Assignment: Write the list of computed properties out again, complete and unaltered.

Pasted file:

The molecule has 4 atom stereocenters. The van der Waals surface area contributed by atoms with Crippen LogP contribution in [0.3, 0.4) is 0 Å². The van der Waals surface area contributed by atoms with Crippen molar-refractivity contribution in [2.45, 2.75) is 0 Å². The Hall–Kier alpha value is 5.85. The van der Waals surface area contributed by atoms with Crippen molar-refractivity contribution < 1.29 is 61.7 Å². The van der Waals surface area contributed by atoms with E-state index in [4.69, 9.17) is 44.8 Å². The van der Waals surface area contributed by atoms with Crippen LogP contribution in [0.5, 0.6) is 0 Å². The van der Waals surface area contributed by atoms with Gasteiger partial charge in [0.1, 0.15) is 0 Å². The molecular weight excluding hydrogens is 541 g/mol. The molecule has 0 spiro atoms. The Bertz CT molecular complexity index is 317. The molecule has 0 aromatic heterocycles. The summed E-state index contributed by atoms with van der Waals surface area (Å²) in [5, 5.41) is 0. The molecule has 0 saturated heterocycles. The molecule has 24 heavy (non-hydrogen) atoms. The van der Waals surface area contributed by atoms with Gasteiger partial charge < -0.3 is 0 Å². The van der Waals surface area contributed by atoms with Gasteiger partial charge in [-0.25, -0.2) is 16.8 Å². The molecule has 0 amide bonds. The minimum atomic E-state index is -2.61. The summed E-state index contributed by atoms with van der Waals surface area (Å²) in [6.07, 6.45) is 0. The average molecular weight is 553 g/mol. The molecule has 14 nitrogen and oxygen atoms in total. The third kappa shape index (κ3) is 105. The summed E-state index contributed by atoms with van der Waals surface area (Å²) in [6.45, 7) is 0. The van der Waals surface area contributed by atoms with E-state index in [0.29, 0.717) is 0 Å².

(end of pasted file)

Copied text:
The molecule has 4 atom stereocenters. The van der Waals surface area contributed by atoms with Crippen LogP contribution in [0.3, 0.4) is 0 Å². The van der Waals surface area contributed by atoms with Crippen molar-refractivity contribution in [2.45, 2.75) is 0 Å². The Hall–Kier alpha value is 5.85. The van der Waals surface area contributed by atoms with Crippen molar-refractivity contribution < 1.29 is 61.7 Å². The van der Waals surface area contributed by atoms with E-state index in [4.69, 9.17) is 44.8 Å². The van der Waals surface area contributed by atoms with Crippen LogP contribution in [0.5, 0.6) is 0 Å². The van der Waals surface area contributed by atoms with Gasteiger partial charge in [0.1, 0.15) is 0 Å². The molecular weight excluding hydrogens is 541 g/mol. The molecule has 0 spiro atoms. The Bertz CT molecular complexity index is 317. The molecule has 0 aromatic heterocycles. The summed E-state index contributed by atoms with van der Waals surface area (Å²) in [5, 5.41) is 0. The molecule has 0 saturated heterocycles. The molecule has 24 heavy (non-hydrogen) atoms. The van der Waals surface area contributed by atoms with Gasteiger partial charge < -0.3 is 0 Å². The van der Waals surface area contributed by atoms with Gasteiger partial charge in [-0.25, -0.2) is 16.8 Å². The molecule has 0 amide bonds. The minimum atomic E-state index is -2.61. The summed E-state index contributed by atoms with van der Waals surface area (Å²) in [6.07, 6.45) is 0. The average molecular weight is 553 g/mol. The molecule has 14 nitrogen and oxygen atoms in total. The third kappa shape index (κ3) is 105. The summed E-state index contributed by atoms with van der Waals surface area (Å²) in [6.45, 7) is 0. The van der Waals surface area contributed by atoms with E-state index in [0.29, 0.717) is 0 Å².